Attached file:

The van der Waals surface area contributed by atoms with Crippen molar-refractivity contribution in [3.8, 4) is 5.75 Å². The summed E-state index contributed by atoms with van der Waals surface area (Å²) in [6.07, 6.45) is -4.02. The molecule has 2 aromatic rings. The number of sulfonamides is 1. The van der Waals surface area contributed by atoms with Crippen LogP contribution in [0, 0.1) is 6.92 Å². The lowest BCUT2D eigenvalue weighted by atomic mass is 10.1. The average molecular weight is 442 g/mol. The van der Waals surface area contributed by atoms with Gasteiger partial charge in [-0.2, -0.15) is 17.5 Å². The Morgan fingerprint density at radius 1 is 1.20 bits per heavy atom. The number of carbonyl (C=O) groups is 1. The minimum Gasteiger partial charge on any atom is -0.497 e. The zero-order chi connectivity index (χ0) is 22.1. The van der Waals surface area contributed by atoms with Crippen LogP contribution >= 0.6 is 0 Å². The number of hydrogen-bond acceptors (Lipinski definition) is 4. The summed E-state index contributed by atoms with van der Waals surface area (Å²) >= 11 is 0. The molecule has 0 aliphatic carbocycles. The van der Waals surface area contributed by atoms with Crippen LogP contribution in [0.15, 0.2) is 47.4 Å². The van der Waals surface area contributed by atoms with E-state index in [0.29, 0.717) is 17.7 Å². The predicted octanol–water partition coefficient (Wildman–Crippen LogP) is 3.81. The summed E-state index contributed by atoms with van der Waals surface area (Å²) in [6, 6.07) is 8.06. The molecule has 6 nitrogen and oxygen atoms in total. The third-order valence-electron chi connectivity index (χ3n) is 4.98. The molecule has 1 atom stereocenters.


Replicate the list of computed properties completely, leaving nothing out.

The van der Waals surface area contributed by atoms with Crippen molar-refractivity contribution in [3.8, 4) is 5.75 Å². The summed E-state index contributed by atoms with van der Waals surface area (Å²) in [6.07, 6.45) is -4.02. The molecule has 2 aromatic rings. The number of sulfonamides is 1. The van der Waals surface area contributed by atoms with Crippen LogP contribution in [0, 0.1) is 6.92 Å². The lowest BCUT2D eigenvalue weighted by atomic mass is 10.1. The average molecular weight is 442 g/mol. The van der Waals surface area contributed by atoms with Gasteiger partial charge in [-0.2, -0.15) is 17.5 Å². The Morgan fingerprint density at radius 1 is 1.20 bits per heavy atom. The number of carbonyl (C=O) groups is 1. The minimum Gasteiger partial charge on any atom is -0.497 e. The zero-order chi connectivity index (χ0) is 22.1. The van der Waals surface area contributed by atoms with Crippen LogP contribution >= 0.6 is 0 Å². The number of hydrogen-bond acceptors (Lipinski definition) is 4. The summed E-state index contributed by atoms with van der Waals surface area (Å²) >= 11 is 0. The molecule has 0 aliphatic carbocycles. The van der Waals surface area contributed by atoms with Crippen LogP contribution in [0.15, 0.2) is 47.4 Å². The van der Waals surface area contributed by atoms with E-state index in [0.29, 0.717) is 17.7 Å². The predicted octanol–water partition coefficient (Wildman–Crippen LogP) is 3.81. The summed E-state index contributed by atoms with van der Waals surface area (Å²) in [6, 6.07) is 8.06. The molecule has 6 nitrogen and oxygen atoms in total. The third-order valence-electron chi connectivity index (χ3n) is 4.98. The molecule has 1 atom stereocenters.